A new Nasa study has proposed that huge dust spiral patterns seen around newborn stars may be a telltale sign of gigantic, unseen planets in their orbit.
This idea not only opens the door to a new method of planet detection, but also could offer a look into the early formative years of planet birth.
Though astronomers have cataloged thousands of planets orbiting other stars, the very earliest stages of planet formation are elusive because nascent planets are born and embedded inside vast, pancake-shaped disks of dust and gas encircling newborn stars, known as circumstellar disks.
The conclusion that planets may betray their presence by modifying circumstellar disks on large scales is based on detailed computer modeling of how gas-and-dust disks evolve around newborn stars, which was conducted by two NASA Hubble Fellows, Ruobing Dong of Lawrence Berkeley National Laboratory, and Zhaohuan Zhu of Princeton University.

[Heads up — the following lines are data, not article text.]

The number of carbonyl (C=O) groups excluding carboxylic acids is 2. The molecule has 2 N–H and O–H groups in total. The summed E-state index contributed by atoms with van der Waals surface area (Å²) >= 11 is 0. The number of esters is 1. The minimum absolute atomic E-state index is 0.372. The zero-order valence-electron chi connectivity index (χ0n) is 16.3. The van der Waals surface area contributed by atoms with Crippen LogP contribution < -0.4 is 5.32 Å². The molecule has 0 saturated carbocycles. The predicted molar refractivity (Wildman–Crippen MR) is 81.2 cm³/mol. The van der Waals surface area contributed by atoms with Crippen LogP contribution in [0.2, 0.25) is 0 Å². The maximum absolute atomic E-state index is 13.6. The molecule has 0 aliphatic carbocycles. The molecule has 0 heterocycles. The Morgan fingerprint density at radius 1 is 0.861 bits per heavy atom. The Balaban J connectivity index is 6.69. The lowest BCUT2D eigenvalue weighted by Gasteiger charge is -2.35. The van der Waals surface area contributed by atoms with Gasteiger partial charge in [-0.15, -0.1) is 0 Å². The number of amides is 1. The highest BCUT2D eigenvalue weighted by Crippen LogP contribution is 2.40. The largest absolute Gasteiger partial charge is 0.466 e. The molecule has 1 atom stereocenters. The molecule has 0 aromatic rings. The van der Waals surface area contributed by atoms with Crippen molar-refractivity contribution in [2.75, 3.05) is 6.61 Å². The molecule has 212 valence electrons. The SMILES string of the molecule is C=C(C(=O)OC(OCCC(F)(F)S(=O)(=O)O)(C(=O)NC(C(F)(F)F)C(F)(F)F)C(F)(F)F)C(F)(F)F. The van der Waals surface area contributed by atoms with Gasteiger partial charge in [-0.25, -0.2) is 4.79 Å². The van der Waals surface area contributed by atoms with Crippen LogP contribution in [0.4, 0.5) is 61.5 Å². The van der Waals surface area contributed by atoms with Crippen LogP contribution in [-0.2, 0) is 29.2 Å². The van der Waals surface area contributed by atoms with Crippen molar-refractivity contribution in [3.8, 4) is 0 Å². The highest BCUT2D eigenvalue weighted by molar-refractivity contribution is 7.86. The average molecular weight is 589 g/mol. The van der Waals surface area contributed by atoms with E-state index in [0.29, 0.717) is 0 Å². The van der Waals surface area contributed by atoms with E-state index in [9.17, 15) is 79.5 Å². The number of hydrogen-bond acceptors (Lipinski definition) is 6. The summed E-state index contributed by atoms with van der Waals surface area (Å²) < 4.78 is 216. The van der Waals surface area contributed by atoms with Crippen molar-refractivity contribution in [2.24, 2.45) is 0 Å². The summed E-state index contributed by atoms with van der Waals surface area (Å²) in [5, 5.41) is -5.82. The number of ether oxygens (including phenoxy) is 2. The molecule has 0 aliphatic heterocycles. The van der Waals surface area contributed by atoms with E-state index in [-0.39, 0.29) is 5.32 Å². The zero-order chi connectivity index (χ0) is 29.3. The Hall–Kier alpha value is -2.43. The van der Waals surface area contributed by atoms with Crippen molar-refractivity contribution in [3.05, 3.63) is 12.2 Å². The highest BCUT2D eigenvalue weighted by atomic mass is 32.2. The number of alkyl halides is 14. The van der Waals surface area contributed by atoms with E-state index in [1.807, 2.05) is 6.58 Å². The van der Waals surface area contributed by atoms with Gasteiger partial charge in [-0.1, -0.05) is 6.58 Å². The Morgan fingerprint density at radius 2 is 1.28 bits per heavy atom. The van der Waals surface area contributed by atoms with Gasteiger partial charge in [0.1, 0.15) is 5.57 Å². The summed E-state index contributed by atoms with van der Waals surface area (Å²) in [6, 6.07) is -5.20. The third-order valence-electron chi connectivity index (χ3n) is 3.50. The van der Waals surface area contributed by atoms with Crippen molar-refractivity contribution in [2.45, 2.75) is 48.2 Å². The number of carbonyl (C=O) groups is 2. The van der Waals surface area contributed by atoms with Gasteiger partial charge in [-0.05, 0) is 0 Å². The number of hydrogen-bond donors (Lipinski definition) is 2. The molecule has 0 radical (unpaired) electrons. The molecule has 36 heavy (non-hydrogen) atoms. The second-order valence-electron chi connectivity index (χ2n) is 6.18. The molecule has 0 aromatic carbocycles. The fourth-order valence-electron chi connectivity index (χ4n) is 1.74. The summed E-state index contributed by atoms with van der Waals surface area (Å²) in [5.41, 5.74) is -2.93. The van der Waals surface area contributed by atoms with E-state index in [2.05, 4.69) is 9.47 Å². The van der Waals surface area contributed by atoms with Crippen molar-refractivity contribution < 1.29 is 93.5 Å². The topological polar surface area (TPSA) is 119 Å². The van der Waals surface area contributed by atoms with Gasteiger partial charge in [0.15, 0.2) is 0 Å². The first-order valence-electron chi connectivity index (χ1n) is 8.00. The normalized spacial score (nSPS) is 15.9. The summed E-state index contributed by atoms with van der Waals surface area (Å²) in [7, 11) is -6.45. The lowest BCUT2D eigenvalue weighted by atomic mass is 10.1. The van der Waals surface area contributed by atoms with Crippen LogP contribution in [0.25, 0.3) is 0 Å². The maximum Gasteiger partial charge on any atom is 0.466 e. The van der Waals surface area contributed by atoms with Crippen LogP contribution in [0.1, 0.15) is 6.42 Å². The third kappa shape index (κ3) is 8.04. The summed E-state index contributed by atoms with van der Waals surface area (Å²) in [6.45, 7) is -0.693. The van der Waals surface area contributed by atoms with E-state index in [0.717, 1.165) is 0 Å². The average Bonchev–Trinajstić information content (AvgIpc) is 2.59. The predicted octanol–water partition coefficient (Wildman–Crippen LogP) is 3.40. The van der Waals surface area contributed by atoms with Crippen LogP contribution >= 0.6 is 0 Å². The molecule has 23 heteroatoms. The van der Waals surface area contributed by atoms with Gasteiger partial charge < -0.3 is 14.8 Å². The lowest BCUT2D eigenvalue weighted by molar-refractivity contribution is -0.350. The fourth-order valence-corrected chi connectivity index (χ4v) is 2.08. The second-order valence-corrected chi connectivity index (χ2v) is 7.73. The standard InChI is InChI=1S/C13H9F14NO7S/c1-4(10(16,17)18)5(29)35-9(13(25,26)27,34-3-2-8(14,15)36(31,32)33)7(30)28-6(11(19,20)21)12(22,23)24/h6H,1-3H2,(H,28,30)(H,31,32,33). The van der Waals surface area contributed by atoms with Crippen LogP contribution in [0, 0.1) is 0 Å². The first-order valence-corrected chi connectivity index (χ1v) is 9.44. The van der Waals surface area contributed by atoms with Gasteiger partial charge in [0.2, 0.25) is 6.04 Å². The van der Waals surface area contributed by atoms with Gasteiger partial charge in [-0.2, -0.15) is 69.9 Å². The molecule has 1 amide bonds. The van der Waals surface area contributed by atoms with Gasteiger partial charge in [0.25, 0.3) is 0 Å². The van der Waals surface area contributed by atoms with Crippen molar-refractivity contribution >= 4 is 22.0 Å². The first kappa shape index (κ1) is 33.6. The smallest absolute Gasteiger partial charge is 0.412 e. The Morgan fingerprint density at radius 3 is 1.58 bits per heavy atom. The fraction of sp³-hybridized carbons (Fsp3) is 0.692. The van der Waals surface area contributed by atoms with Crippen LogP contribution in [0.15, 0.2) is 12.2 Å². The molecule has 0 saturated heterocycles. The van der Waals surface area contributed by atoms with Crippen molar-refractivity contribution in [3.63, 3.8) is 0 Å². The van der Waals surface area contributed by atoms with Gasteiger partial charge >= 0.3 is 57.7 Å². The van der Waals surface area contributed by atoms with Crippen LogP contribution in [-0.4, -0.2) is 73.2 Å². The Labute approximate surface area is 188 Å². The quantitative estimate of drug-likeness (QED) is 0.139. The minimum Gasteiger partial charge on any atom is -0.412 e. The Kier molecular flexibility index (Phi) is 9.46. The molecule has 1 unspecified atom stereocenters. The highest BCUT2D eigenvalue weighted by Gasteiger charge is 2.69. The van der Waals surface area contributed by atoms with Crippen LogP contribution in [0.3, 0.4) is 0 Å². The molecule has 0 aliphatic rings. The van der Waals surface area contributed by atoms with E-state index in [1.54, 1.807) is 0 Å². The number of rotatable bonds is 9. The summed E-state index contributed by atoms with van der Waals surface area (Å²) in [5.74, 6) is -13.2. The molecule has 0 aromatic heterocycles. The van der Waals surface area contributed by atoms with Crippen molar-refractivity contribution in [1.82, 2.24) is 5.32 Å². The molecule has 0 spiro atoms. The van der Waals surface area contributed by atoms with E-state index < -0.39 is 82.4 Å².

“It’s difficult to see suspected planets inside a bright disk surrounding a young star. Based on this study, we are convinced that planets can gravitationally excite structures in the disk. So if you can identify features in a disk and convince yourself those features are created by an underlying planet that you cannot see, this would be a smoking gun of forming planets,” Dong said.
The research appears in The Astrophysical Journal Letters.